Cat Machine Technology – Not Simply Tech for Tech’s Sake

Cat Machine Technology – Not Simply Tech for Tech’s Sake

Caterpillar has revealed a host of electronic upgrades to equipment and services, as it seeks to provide operators with more production data and efficiency. Geoff Ashcroft reports.

Technology has an increasingly more important role to play when it comes to operating efficiency. That’s the message from US equipment giant Caterpillar, who recently took the wraps off a host of technology upgrades to its equipment and services, including machine control systems, as Caterpillar continues to find ways of dealing with operator skills shortages.

We’re not talking full autonomy just yet, but using technology that can assist and guide the operator, Cat is looking to fast-track the learning process for less experienced operators.

But is it technology for technology’s sake? Cat argues that low-tech machine control and guidance systems can boost productivity and efficiency, for those who have yet to gain experience from spending hundreds, if not thousands of hours in the seat.

As a result, it has extended its suite of Grade Technology packages with a host of low-tech systems that can now be found on dozers and excavators. The latest component for dozers is called Slope Assist, while excavators get Grade with Assist.

CPN-D6N SlopeAssist2Slope Assist is a low-tech machine assistance system that can automatically maintain blade angle without the need for an external laser or GPS reference.

It gives operators a taste of automated blade control systems and lets dozer owners put a toe in the GPS pond without having to invest heavily in full-on GPS systems.

So if you don’t already have 3D infrastructure, you won’t need to invest in it, to run this basic machine guidance system.

Slope Assist helps operators to reach their target slope by automatically maintaining the dozer blade’s established blade angles. This provides management of cross slope and main fall angles, and it has become a standard feature on D6K2, D6N and D6T, and is optional on smaller D4K2 and D5K2 models.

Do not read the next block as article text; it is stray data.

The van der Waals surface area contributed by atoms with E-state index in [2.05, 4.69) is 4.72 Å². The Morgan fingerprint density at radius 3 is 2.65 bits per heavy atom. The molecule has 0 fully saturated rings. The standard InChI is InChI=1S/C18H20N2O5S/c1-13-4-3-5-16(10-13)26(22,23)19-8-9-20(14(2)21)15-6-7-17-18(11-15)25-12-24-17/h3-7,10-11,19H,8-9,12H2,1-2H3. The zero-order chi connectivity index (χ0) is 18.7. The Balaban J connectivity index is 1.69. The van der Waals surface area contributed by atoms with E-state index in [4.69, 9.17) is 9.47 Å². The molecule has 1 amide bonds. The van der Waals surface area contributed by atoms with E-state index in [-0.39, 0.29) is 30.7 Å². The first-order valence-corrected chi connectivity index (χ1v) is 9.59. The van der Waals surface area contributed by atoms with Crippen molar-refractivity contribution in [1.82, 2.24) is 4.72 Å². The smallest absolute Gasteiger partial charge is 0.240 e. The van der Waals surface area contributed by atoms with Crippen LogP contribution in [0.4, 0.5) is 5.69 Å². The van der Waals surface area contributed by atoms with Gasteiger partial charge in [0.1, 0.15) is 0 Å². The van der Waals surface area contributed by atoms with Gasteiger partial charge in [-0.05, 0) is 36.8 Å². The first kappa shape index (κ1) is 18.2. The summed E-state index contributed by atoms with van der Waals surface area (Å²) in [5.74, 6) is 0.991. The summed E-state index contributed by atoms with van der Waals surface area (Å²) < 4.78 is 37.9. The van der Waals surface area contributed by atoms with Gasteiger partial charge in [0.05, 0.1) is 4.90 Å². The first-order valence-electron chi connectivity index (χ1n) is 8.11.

Eric Durand, Cat’s product application specialist believes systems such as Slope Assist and Grade with Assist are not a replacement for operating skills. He says they should be viewed as assistance mechanisms designed to help and guide operators.

“With Slope Assist for example, once you’ve set the angles on the monitor at the percentages you want, the dozer will follow and maintain the required slopes,” he says. “But you still need to control the cutting height – all it does is maintain angles that you choose to set.”

Eric goes on to explain that the integration of Slope Assist will enable operators to leave a far more level surface and it will help them to reach that finish much more easily. “Slope Assist avoids constantly having to work the blade lever to maintain the required blade position throughout a cut. And it’ is accurate to within one per cent,” he adds.

A new in-cab monitor shows the blade and machine angles as percentages, and the system can be run in Basic and Advanced modes. In either mode, the operator can select manual or automatic control.

Where manual control provides slope guidance while the operator maintains full control of the blade, automatic Grade with Assist1control takes over the blade movement with extended functionality and lets you concentrate on machine travel and steering during a cut.